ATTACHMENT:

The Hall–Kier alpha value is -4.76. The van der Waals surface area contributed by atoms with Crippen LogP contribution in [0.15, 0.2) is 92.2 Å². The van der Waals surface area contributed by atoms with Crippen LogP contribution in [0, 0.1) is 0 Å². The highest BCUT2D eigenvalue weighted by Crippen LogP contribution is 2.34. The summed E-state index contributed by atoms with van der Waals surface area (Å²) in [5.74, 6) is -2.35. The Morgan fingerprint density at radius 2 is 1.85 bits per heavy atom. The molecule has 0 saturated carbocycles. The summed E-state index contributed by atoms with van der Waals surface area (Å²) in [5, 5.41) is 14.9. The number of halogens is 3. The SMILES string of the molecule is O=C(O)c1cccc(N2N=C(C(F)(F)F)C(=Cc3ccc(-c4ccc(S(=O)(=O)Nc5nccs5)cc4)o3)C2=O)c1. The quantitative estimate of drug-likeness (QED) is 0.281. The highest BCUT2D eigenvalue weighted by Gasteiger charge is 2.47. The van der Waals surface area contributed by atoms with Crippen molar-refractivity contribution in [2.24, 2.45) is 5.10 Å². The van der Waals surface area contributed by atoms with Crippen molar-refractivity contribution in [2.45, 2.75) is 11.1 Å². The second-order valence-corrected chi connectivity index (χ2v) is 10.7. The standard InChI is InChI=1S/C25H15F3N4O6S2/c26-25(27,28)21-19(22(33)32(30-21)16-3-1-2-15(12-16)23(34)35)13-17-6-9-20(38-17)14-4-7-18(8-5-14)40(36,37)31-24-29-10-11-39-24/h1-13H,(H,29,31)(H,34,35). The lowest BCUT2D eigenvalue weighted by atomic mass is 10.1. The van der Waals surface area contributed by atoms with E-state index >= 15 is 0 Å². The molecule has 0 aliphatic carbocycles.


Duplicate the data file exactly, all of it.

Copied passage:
The Hall–Kier alpha value is -4.76. The van der Waals surface area contributed by atoms with Crippen LogP contribution in [0.15, 0.2) is 92.2 Å². The van der Waals surface area contributed by atoms with Crippen LogP contribution in [0, 0.1) is 0 Å². The highest BCUT2D eigenvalue weighted by Crippen LogP contribution is 2.34. The summed E-state index contributed by atoms with van der Waals surface area (Å²) in [5.74, 6) is -2.35. The Morgan fingerprint density at radius 2 is 1.85 bits per heavy atom. The molecule has 0 saturated carbocycles. The summed E-state index contributed by atoms with van der Waals surface area (Å²) in [5, 5.41) is 14.9. The number of halogens is 3. The SMILES string of the molecule is O=C(O)c1cccc(N2N=C(C(F)(F)F)C(=Cc3ccc(-c4ccc(S(=O)(=O)Nc5nccs5)cc4)o3)C2=O)c1. The quantitative estimate of drug-likeness (QED) is 0.281. The highest BCUT2D eigenvalue weighted by Gasteiger charge is 2.47. The van der Waals surface area contributed by atoms with Crippen molar-refractivity contribution in [2.24, 2.45) is 5.10 Å². The van der Waals surface area contributed by atoms with Crippen molar-refractivity contribution in [2.45, 2.75) is 11.1 Å². The second-order valence-corrected chi connectivity index (χ2v) is 10.7. The standard InChI is InChI=1S/C25H15F3N4O6S2/c26-25(27,28)21-19(22(33)32(30-21)16-3-1-2-15(12-16)23(34)35)13-17-6-9-20(38-17)14-4-7-18(8-5-14)40(36,37)31-24-29-10-11-39-24/h1-13H,(H,29,31)(H,34,35). The lowest BCUT2D eigenvalue weighted by atomic mass is 10.1. The van der Waals surface area contributed by atoms with E-state index >= 15 is 0 Å². The molecule has 0 aliphatic carbocycles.